Later today the FIA will publish the official entry list for the 2010 season. Either it will include the FOTA teams or it will not, and in either case the sport seems destined for much politics and conjecture in the coming months. Driver after driver has cited it to be the worst thing about this glorious sport of ours – lies, damned lies and politics.
If Ferrari, Red Bull and the others of the ‘five’ teams Bernie Ecclestone says have a legal commitment to the sport are on the entry list, what would be the consequences? Legal action, is the answer. The FIA and FOM believe those five are legally bound to enter; the teams believe the FIA and the FOM have changed the playing field sufficiently to warrant a withdrawal. It could all, it seems, become very bloody very quickly, with lawsuits of hundreds of millions of pounds flying about.
If all the teams are on the entry list, how does that change things? Not a lot, one would think. That would mean that Max Mosley had persuaded the teams last night to enter and then to talk about the rules, as he announced earlier this week. It would be quite a climbdown for the teams to change their policy now, but if they had, they would still be as committed to their own vision of the sport as they were before. So cue more talking, more stand-offs, and more threats of rival championships until the crunch time comes somewhere in October, when teams really have to decide where the future lies.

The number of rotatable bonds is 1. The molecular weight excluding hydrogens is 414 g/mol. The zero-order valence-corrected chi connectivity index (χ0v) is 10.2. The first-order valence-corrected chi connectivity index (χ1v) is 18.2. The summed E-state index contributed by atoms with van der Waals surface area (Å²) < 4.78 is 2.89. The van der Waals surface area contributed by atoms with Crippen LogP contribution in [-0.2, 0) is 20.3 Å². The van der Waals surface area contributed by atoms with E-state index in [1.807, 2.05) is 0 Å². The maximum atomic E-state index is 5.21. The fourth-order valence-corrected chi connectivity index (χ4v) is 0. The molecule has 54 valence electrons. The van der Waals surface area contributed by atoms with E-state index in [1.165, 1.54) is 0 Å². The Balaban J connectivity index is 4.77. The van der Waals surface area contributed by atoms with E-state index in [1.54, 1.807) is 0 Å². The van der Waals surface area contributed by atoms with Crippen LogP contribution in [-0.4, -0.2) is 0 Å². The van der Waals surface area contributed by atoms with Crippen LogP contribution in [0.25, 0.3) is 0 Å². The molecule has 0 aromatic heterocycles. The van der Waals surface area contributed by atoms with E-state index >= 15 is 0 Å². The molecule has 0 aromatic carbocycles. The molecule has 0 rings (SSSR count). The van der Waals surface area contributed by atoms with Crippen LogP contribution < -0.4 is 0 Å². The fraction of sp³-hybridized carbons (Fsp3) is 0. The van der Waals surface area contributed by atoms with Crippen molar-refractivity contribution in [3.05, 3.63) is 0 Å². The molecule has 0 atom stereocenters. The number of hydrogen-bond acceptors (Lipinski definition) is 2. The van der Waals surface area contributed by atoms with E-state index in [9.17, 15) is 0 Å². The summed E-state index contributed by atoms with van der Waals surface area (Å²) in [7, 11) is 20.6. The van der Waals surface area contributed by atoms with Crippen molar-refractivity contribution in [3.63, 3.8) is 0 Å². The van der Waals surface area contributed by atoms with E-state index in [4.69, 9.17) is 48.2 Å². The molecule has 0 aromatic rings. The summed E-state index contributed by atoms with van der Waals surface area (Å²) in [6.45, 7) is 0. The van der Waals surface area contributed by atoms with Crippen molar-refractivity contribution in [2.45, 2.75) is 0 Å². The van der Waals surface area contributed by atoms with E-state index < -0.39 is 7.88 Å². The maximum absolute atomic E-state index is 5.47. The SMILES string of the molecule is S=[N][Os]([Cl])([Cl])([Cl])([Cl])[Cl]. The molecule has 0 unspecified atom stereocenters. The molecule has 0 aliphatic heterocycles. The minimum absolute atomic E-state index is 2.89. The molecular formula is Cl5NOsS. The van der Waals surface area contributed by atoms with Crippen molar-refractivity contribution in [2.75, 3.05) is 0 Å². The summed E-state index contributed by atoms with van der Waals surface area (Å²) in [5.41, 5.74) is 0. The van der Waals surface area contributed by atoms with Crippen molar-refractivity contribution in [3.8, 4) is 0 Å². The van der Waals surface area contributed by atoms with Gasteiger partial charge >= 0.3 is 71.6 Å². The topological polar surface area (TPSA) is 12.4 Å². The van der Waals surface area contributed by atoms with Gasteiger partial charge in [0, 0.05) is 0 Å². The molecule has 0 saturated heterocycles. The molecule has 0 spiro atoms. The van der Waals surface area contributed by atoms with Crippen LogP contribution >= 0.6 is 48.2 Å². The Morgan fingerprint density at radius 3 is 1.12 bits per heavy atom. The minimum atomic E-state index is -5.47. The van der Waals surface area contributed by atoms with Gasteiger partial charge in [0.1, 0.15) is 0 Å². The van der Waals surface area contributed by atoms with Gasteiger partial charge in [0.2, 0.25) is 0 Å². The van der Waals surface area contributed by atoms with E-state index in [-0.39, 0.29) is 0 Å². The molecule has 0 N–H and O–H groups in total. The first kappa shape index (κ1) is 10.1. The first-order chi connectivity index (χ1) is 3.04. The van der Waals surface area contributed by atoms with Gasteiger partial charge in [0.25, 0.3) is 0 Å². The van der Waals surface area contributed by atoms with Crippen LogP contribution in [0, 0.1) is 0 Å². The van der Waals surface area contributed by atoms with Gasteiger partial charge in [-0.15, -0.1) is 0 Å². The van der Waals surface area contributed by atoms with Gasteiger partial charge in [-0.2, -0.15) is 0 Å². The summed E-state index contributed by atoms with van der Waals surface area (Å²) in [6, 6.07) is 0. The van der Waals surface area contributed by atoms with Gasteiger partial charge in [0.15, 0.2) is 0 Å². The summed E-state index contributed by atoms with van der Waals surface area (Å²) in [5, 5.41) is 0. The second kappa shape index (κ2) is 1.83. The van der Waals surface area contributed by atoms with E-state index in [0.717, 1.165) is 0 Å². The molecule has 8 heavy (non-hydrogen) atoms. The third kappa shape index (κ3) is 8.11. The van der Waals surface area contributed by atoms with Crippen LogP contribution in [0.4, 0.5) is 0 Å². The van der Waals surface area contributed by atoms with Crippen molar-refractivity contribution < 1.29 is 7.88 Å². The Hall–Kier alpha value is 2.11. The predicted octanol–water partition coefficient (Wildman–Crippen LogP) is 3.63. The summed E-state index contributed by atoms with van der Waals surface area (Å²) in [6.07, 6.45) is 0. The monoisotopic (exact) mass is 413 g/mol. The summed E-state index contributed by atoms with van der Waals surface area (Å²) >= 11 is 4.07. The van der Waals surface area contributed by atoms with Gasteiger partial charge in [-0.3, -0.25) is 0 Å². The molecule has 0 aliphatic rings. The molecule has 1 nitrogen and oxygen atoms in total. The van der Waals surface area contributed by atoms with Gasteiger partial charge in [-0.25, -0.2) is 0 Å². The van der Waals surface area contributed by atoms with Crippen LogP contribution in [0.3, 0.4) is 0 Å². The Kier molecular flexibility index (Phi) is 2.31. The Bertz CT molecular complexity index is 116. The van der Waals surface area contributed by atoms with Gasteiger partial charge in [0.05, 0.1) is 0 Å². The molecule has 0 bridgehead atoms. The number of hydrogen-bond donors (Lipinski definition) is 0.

If none of the FOTA teams are on the entry list, what happens then? F1 carries on; the manufacturers go and set up a rival series somewhere. But judging by the tone Bernie Ecclestone used yesterday, that wouldn’t be easy. The FOM chairman has said they would be sued for breach of contract; and sued again were they to approach circuits and sponsors contracted to F1. This outcome surely would be disastrous for all concerned. Yet more protracted argument would come to pass in the courts.
Fans have tended to look at the politics around this sport with a mixture of frustration and indulgence; tolerable, just about, because of the sheer scale of the organisation. But when those politics threaten to break up the sport once and for all, a sense of desperation sets in. It cannot be so difficult to compromise on the budget caps, the rules and the Concorde Agreement, but this time egos have become involved and no-one wants to back down. Somebody needs to be the bigger person here – see the other side’s point of view (both of which are reasonable) and make some concessions.
For the love of F1, let us hope that happens today.